‘Not something I’d want on my wall,’ said an English lady visitor to Antwerp’s Rockox House, standing in front of a painting of wolves attacking cattle.
‘Not something I’d want on my wall,’ said an English lady visitor to Antwerp’s Rockox House, standing in front of a painting of wolves attacking cattle. ‘Nor that,’ said her friend of another painting showing lions feasting on a live gazelle. I didn’t dare tell them that I’d come to Belgium specially to see a whole exhibition of paintings by the artist responsible, Roelandt Savery (1576–1639), in his native Kortrijk.
‘Kortrijk where? Roelandt who?’ you may be asking. If Savery’s name rings a bell, chances are it’s less for his contribution to painting in general than for his contribution to painting dodos in particular, ten of which, by appearing in his pictures, have helped preserve his name from extinction. But if you go to Kortrijk — a quiet, charmingly untouristy former linen town just across the border from Lille — on a hunt for dodos, you’ll be disappointed. Leaving out the exhibition’s fake stuffed specimen, the dodo count in this display of 40 works — which comes to Kortrijk’s Broelmuseum from the Národní Gallery in Prague — is one. And besides, the curators informed me, the bird was dead.
By the time Savery painted ‘Orpheus Playing to the Animals in a Landscape’ in Prague in 1611, the singleton dodo that appears in this picture — assuming it had survived the trip from Mauritius to Emperor Rudolph II’s aviary — was almost certainly stuffed. But in the ten years Savery spent as a painter at the Prague court he had plenty of opportunity to draw other exotic species. The imperial menagerie at Prague Castle included a lions’ courtyard, a birds’ courtyard and a game park roamed by camels and cheetahs. It was an advantage he exploited for the rest of his life.
Savery’s original invitation to Prague in 1603 may have had less to do with his skill as an animal painter than with his ability, shared with his forger brother Jacob, to knock out a stonking good Breugelian kermesse. But Rudolf had got himself a bargain in the young Flemish artist. With the pick of the imperial gardens at his disposal, Savery soon blossomed as a precocious flower painter: his exquisite panel of ‘Flowers in a Roemer’ (1603) is the earliest Netherlandish example of the genre. He also broke dramatic new ground in landscape, largely thanks to Rudolf’s inspired initiative in sending him off in 1606 to record ‘rare wonders of nature’ in the Tyrol. The extraordinary sketches of rocky ravines, tumbling Alpine waterfalls and perilously clinging vegetation he returned with — several of them later snapped up by Rembrandt — are unfortunately too fragile to travel, but a spot-on observation of ‘A Great Pine Tree’ in a vivid mix of ink, crayon and wash gives a taste of what we’re missing.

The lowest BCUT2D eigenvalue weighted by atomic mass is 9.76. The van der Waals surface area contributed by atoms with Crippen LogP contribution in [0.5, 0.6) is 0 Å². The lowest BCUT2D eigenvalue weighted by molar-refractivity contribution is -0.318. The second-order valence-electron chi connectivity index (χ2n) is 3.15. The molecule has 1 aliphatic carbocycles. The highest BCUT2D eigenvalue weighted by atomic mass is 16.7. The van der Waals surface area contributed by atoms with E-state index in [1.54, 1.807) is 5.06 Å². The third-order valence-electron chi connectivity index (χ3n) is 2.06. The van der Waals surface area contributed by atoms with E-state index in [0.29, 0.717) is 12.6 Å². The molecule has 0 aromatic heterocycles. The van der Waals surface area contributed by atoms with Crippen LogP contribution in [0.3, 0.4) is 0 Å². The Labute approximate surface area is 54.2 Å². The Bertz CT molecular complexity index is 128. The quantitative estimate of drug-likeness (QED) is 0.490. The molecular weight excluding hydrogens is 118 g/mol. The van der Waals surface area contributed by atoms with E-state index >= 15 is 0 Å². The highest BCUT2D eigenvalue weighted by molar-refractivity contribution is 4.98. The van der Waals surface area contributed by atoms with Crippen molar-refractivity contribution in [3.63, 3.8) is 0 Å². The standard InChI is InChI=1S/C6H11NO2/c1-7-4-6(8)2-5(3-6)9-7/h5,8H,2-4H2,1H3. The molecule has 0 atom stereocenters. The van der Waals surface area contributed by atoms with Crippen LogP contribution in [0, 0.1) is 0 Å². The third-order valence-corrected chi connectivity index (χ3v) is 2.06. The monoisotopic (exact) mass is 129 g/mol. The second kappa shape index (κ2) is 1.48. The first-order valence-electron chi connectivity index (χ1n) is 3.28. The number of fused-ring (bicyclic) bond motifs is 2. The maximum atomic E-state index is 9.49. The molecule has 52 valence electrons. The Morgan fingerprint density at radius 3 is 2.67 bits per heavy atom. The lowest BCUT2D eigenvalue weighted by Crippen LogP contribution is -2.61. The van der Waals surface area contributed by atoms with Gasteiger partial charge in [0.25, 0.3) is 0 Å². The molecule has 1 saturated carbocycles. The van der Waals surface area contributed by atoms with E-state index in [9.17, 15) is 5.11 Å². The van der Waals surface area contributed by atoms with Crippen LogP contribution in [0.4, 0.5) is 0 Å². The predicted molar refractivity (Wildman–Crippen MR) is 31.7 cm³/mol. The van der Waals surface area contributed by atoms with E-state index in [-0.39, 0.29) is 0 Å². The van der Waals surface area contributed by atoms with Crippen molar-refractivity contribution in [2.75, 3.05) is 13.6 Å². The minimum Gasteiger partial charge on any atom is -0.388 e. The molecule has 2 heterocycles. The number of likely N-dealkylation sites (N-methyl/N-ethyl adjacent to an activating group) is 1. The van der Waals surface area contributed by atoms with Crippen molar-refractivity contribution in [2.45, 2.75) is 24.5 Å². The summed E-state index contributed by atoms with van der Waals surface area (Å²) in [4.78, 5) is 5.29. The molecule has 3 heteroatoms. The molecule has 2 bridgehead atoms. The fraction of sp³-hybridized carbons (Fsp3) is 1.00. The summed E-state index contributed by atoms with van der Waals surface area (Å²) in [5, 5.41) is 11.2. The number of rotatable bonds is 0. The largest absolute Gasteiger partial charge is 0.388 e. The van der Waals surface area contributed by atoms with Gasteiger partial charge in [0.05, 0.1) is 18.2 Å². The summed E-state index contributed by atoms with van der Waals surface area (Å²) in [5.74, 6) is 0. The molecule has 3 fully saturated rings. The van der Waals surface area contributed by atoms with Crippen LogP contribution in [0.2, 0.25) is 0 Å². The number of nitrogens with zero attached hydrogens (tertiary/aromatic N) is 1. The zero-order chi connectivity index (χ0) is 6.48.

The Tyrolean trip turned Savery, a couple of centuries before his time, into a proto-Romantic landscape artist. Already in his sketches of backstreet Prague he had shown a predilection for dilapidated buildings. Now he dotted his Alpine landscapes with crumbling castles and ruined rotundas and revelled in the romance of natural decay, littering his forest floors with twisted tree roots, broken stumps and fallen trunks. His wooded landscapes, with their deeply shaded brown foregrounds, dreamy blue distances and silvery middle-grounds typically spotlit by shafts of sunlight breaking through cloud are quintessentially, even formatively northern — but their fauna come from all four (then) known continents.
Part of the charm of his animal paintings lies in their smallness. You have to hunt for the animals and, in the process, discover surprises like the monkeys and cockatoo in a ‘Landscape with Stags’ (1609) or the herd of camels queuing for a ‘Forest Spring’ (1616). Savery didn’t need narrative pretexts for introducing exotica; his ‘Landscape with Birds’ (1622) is a twitcher’s paradise featuring 22 species, from a Dalmatian pelican and an Indian peafowl to a domestic chicken. The human story, where there is one, is peripheral. You have to squint into the distance to find Adam, Noah or Orpheus; in reproduction, you need a magnifying glass.
Savery’s obituary portrait bears a strong resemblance to Oliver Reed. His bachelor regime in Utrecht, where he settled comfortably in 1618, was apparently to paint in the mornings and drink in the afternoons, until an unscrupulous nephew-in-law discovered that the convivial artist ‘during drinking could easily be brought to the signing of one thing or another’, as later reported in court, and brought him to bankruptcy. The following year, 1639, he died. The epitaph inscribed under his portrait imagines ‘the souls in the Elysian fields’ welcoming Savery’s arrival ‘to adorn their realm with various animals, wild forests and lovely flowers’. Bloodthirsty scenes such as offended the English ladies were presumably reserved for the souls in torment.